Choosing An Audio Interface

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If you are new to recording music you may have become overwhelmed with researching all the gear needed to make your start.  The audio interface is an essential component of the home studio and you need to understand every function that it can perform for you.  Choosing the right interface can save you an abundance of cash on other gear you may think you need to get started.

What Can An Audio Interface Do?

The basic audio interface serves many purposes in the project studio.  It can be a preamp for your microphones and instruments, a headphone amp, a monitor controller, an AD/DA converter, and may even include compression, EQ, or other effects before even reaching your DAW.  In most cases, the audio interface is the centerpiece to the modern home studio, so when you are budgeting, keep in mind that you are investing in arguably the second-most important component of your setup, next to the computer.  Quality, price ranges, and features vary greatly so making a decision may seem overwhelming.   The minimalist will want something that will suit their current needs and that can be relied on for years to come, even if studio expansion takes place.  A recording interface with 2 microphone inputs and a single ¼ inch instrument input is a relatively standard place to start.  The other features of the basic interface are where decision making becomes more personalized.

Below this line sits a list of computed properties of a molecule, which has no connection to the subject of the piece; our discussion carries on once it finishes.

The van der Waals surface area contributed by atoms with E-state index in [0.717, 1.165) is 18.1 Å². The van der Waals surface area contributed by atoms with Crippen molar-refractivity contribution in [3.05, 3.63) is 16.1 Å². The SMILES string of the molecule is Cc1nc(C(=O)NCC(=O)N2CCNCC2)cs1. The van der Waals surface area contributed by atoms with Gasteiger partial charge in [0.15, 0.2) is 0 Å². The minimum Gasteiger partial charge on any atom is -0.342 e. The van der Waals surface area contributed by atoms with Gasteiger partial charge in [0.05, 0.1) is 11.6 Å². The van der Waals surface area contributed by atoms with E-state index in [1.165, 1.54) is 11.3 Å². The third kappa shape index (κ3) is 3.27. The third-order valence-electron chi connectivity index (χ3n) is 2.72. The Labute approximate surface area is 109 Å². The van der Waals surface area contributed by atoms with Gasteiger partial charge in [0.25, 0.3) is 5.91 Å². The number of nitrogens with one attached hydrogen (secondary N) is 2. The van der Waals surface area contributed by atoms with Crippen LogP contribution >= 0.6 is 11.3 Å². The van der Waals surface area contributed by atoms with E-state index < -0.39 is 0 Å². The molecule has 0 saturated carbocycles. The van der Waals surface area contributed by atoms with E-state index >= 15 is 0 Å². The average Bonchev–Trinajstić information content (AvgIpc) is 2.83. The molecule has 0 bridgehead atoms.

Additional Considerations

First off, keep in mind that interfaces connect to computers using different types of connections, so make sure you check the computer connectivity on the device, and match that to what is available on your computer.  The A/D resolution may also be a factor for some, but at the minimum, make sure the interface can record at 24bit/44.1 kHz.  Take a look at the available digital outputs on the interface as well.  You will want at the very least, a headphone output, and left/right monitor outputs.  The interface may have some additional line outputs, which are a useful feature if you will eventually want to send audio to an external headphone amp.  Digital insert points are another great feature that you can expect to see on some recording interfaces.  A digital insert point allows you to use outboard gear after the interfaces preamp, but before the converters.  This allows to track using hardware compressors, EQs, or even reverbs, permanently coloring the sound before it even reaches the DAW.  One final feature worth mentioning is the ability to expand your preamps via digital inputs on the recording interface.  This is useful if you ever need to increase the amount of inputs that you can simultaneously record through, for instance, if you are hired to record a live gig and need to mic up and record several instruments at once. 

This information should give you some idea of what you want your audio interface to have, and what is unnecessary for your future set-up.  This is the 3rd article in the Getting Started series.  Click here to read more about choosing a computer, or here for help in choosing a DAW.